Edukention: Good Teaching about Race Does Not Make White Children Feel Bad About Themselves
From the blog Edukention, a response to the concern that teaching about racial history and institutional racism will make white children feel bad.
One of the myths about teaching accurate racial history and institutional racism is that it will make white children feel bad about themselves. In most cases, this is a trumped up idea intended to dissuade teachers from teaching accurately and it is a rationale for abusing teachers, administrators, and school boards into supporting a white supremacist curriculum. It makes NO SENSE that an accurate education would make the learners “feel bad” about themselves. What they are learning is what was done BEFORE they were alive; they didn’t do anything wrong. They are learning about what OTHER PEOPLE did.
It’s like saying we shouldn’t teach about World War II because it might make Germans, Italians, and Japanese people feel bad about themselves. I’m ¼ German, and I never once felt the slightest bit of guilt or self-loathing when I learned about Nazi Germany. In fact, I felt good because I learned that people who share my heritage who were wrongheaded in their ideas were defeated and then later they made peace with their past, established a better set of conditions, and became important leaders and global citizens–although far from perfect, of course.
It’s not fun to learn about injustice, especially if you are benefitting from that injustice. We can file these feelings under “growing pains,” which is when you learn something that makes you feel temporarily bad but is ultimately important to be a functioning, ethical adult. For example, think about Santa Claus, the Easter Bunny, the Tooth Fairy, or any myths that are prominent among children in your culture. Eventually, the truth must out. Life is not fair, and it’s less fair from some than others. Much less fair. To a degree that takes lives and livelihoods from some and makes it much easier for others.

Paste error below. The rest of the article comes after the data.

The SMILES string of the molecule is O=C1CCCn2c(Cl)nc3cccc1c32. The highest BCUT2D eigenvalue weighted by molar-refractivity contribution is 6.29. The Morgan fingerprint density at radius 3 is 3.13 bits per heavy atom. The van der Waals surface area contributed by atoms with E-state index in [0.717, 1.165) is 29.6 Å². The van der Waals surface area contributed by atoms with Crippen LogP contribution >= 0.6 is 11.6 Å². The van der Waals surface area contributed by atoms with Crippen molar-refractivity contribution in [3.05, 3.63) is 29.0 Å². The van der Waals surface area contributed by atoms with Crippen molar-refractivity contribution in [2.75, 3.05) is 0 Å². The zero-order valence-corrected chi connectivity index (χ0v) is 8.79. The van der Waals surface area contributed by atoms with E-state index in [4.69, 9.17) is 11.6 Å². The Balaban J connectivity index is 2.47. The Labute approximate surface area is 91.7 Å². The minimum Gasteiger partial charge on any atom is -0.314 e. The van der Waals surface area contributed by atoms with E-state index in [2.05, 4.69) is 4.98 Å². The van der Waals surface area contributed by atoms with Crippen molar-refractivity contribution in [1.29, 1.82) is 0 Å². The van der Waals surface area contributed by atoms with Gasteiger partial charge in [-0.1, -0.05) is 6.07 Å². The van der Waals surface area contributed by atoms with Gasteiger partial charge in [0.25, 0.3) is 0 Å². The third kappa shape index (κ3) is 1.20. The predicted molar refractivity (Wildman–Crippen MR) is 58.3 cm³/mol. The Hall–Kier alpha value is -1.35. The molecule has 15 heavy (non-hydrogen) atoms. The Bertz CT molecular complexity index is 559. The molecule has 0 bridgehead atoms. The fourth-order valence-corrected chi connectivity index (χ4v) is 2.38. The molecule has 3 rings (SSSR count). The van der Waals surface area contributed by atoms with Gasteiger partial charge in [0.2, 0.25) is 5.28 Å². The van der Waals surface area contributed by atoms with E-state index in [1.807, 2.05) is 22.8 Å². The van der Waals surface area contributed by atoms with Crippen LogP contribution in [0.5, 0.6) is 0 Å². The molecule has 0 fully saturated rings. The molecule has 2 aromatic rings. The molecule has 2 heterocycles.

Over the course of centuries, white people have allowed themselves to be treated with a level of care and respect they have not granted to people of color. After so much time, it can seem natural that some deserve more than others. THAT’S where unfair privilege comes in. Some of us (white, wealthy, male, straight, abled) have a lot of privilege. Yeah, it sucks to have that pointed out, but we have to be adults. We need to learn about it, accept it, and make the necessary changes to make ourselves and our world better.
Children and adolescents are especially attuned to fairness, and as they mature they are rarely wounded when they understand that they must share in fair ways.